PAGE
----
Happy New Year! I still use Fuelly.com to track my fuel consumption. Here are the results of my driving in 2020:
I refueled 6 times.
The average distance I drove between fill-ups was 908.4 km (564.4 miles).
The average price I paid per litre of diesel was $1.03 ($3.89 per US gallon).
The total distance tracked in 2020 was 5450km (3387 miles).
To drive that distance, I used 329.49 litres of fuel (87.04 US gallons).
I spent an average of $56.34 for each refuel.
I spent a total of $338.04 on fuel.
That works out to 6¢ per kilometre (10¢ per mile).
My average fuel economy for the year was 6.0 litres/100 km (38.9 MPG).
Taking it a bit further, 6 fill-ups in 12 months averages out to a fill-up every two months. A pandemic certainly helps cut down on the driving!
Over this year, I’ve noted that my fuel economy, or specifically, the distance I can drive per tank of fuel has been increasing. To whit, I would typically reach 800 km per tank about 75% of the time. Now I find I’m reaching 900 km per tank about half the time. When I bought the car I recall being told that fuel economy would get better and better until the car was fully broken in at around 160,000 km, and I’m less than 1000 km away from that mark! I didn’t believe it at the time but it seems to be absolutely true.
Thirty-seven-year-old Zhang Zhan went to Wuhan from her home in Shanghai on February 1. She performed the role of a citizen reporter and posted interviews with residents and footage of the city to Youtube.
She was detained in mid-May and appeared at her trial last week. Charged with “picking quarrels and provoking trouble,” she was sentenced to four years in jail. It’s important to note that as far as I’m aware, what she reported was never disputed.
Welcome to China, where the laws are so ridiculously vague, that if officials want you silenced, they’ll certainly get their way. After all, how they and the government appear is far more important than anything as inconsequential as the truth.
This has been the weirdest year ever. I’m only grateful that everyone around me is still well in these times of COVID. I haven’t written since August because it seems that I’d be writing all day, every day, or it’s just too much to pick though.
Christmas has been especially trying because mom had to go to the hospital and ended up staying for a week, partly because there was a COVID-19 outbreak in her ward. Not only did the outbreak have her stay there longer, but she had to self-isolate upon her release, but it would mean that I have to self-isolate as she can’t stay alone for that length of time. So we’ve seen no one, beside her health aids, since the Friday before Christmas, and we’ll see no one until New Year’s day.
The timing is so unfortunate, but I saw no way to avoid it. So as an escape, I watch a few episodes of Star Trek: The Next Generation each day on Netflix.
So as it stands, I’m just starting the second of the two weeks in isolation. Last week was long. This week will be longer, I’m sure. I’m just glad everyone is well.
Federal government’s COVID Alert app is out for iOS and Android. I knew it was coming and have been thinking about whether I’ll use it or not. On one side is the government’s insidious gathering of information about us, and on the other is keeping safe and learning when I’ve been in contact with someone who has later tested positive.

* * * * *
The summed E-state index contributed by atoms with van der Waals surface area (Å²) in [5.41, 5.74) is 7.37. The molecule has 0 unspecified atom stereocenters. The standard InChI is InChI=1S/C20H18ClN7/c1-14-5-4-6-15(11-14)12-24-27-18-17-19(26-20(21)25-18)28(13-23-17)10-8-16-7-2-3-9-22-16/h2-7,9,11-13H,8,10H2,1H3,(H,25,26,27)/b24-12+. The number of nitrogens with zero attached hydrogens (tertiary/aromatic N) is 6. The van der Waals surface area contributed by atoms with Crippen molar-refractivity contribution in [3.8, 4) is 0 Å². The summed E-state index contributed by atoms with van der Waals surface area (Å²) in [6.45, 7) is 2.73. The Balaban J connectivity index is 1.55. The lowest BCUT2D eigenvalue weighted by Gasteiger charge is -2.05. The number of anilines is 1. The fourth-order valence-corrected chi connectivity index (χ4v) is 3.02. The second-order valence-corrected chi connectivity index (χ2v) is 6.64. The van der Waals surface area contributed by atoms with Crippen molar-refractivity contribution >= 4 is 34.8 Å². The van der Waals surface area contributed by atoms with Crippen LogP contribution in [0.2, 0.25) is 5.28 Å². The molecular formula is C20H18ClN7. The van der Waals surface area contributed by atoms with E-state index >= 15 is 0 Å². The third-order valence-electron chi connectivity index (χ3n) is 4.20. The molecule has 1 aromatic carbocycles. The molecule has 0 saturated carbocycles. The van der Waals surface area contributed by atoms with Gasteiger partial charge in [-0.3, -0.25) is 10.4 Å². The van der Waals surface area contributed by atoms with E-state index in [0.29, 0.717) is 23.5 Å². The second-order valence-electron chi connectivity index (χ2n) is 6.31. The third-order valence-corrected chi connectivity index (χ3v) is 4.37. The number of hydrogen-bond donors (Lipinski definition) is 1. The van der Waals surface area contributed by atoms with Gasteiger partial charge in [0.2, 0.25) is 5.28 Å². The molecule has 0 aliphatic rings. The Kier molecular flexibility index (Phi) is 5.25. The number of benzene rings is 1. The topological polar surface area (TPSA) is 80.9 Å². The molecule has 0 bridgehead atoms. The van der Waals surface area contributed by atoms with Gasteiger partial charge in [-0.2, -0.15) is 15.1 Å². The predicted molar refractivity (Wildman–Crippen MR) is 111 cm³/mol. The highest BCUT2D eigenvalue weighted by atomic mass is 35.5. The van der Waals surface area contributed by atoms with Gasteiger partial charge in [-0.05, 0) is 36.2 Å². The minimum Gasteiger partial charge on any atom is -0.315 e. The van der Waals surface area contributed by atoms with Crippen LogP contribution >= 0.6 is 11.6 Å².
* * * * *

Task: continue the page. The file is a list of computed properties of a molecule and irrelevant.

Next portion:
It’s strength and weakness is that it’s a contact notification application, not a contact tracing application. That is, it will let you know only if someone you have been in contact with has later tested positive for COVID‑19. It will not let you know who that person is, when you were in contact, or where the contact occurred. All it tells you is that you really should go get tested to find out of you caught it from the person with which you were in contact.
The weakness is the very limited information you’re given. The strength is that you’re not laying your soul bare to the government. They receive very little information.
How it works is your phone periodically generates a random code and transmits is via Bluetooth. Any phone near yours will record any codes it detects from other phones. If you some day are tested for COVID‑19 and the result is positive, you inform the app of this unfortunate occurrence. It then transmits this, with all the codes it has recorded, to a central server. All copies of the app periodically download this information from the server and your app recognizes its own code from any downloaded and marked as having been infected, it notifies you that you’ve been in contact with someone who has tested positive. Then you need to go get tested and see if you caught it.
No GPS data is used. It’s a clever solution to finding out if anyone you’ve been with has caught it, and at the same time protecting your privacy. But of course, you have to trust the application to do only what the government says is does.
I would normally not be onboard with this application, but COVID‑19 is serious. I believe there is so much about it that we don’t yet know, it could be far worse than we currently realize. So I did download and activate it. But at the same time, the Provincial and Federal Privacy Commissioners were consulted during its creation and Federal privacy commissioner Daniel Therrien says: “Canadians can opt to use this technology knowing it includes very significant privacy protections. I will use it.”
The real tipping point to my decision to use the app is the fact that the source code is available on GitHub. If you have programming knowledge, you can download the code yourself and see what it does. I appreciate that level of transparency.
Get it from the iOS App Store or on Google Play. More information is available on the COVID Alert app page.